Sunni militants have advanced in western Iraq and killed 21 people after security forces withdrew from several towns, as US President Barack Obama warned the offensive could spill over into other regional nations.
The losses were the latest in a series of setbacks for Iraqi forces, which are struggling to hold their ground in the face of an insurgent onslaught that has displaced hundreds of thousands of people and sparked fears that the country could be torn apart.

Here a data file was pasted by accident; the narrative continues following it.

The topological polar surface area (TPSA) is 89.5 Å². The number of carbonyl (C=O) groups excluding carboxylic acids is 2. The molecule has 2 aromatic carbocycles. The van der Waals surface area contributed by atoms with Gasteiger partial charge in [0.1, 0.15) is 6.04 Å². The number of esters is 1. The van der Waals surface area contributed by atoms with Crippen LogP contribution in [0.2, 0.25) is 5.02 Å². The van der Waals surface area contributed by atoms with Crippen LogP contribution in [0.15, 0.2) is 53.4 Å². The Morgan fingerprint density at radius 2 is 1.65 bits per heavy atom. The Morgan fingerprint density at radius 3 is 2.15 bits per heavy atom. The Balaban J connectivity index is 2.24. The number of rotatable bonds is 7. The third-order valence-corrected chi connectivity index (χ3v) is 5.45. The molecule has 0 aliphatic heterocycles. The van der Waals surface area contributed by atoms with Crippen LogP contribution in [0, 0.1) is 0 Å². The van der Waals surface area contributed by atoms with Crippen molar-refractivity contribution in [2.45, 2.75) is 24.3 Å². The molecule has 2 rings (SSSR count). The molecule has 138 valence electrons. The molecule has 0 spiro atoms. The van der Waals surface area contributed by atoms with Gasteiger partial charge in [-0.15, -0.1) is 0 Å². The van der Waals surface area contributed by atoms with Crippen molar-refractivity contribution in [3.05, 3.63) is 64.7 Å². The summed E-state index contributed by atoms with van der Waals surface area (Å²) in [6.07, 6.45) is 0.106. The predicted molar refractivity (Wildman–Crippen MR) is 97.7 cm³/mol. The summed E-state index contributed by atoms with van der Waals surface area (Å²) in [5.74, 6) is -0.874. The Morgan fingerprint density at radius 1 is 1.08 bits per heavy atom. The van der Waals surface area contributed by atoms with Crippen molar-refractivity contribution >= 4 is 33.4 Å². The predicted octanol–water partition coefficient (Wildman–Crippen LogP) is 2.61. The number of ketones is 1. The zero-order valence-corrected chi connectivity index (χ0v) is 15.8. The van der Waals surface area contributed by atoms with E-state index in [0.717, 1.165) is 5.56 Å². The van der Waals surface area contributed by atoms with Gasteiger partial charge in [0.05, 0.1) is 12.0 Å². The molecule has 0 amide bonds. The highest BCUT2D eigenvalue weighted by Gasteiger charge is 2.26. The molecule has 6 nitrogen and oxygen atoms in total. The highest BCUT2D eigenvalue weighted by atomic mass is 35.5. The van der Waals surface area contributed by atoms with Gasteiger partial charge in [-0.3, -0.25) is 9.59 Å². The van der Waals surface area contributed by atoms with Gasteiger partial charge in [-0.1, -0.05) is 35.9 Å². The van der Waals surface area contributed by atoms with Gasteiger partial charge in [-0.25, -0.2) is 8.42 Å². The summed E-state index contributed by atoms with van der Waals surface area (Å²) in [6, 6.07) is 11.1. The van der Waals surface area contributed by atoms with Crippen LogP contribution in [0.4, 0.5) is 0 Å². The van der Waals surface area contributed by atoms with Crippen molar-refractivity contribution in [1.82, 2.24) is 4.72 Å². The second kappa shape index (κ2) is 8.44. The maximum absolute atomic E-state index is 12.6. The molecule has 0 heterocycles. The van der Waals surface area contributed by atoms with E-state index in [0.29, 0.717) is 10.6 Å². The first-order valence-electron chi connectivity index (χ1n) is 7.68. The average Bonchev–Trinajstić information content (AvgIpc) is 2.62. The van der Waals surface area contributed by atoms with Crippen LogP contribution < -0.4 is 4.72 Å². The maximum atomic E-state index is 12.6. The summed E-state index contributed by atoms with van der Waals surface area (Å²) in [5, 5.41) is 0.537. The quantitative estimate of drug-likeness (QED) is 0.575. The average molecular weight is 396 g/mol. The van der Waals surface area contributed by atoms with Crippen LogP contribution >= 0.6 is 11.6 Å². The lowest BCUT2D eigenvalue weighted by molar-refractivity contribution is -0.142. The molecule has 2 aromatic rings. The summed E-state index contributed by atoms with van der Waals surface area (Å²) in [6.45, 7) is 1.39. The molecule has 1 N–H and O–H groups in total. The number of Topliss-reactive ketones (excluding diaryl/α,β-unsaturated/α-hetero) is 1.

The militants, led by the jihadist Islamic State of Iraq and the Levant (ISIL), seized the towns of Rawa and Ana after taking the Al-Qaim border crossing on Saturday, residents said.
They then gunned down 21 local leaders in Rawa and Ana in two days of violence, according to officers and doctors.
The government said its forces made a "tactical" withdrawal from the towns, control of which allows the militants to open a strategic route to neighbouring Syria where they also hold swathes of countryside along the Euphrates river valley.
ISIL aims to create an Islamic state incorporating both Iraq and Syria, where the group has become a major force in the rebellion against President Bashar al-Assad.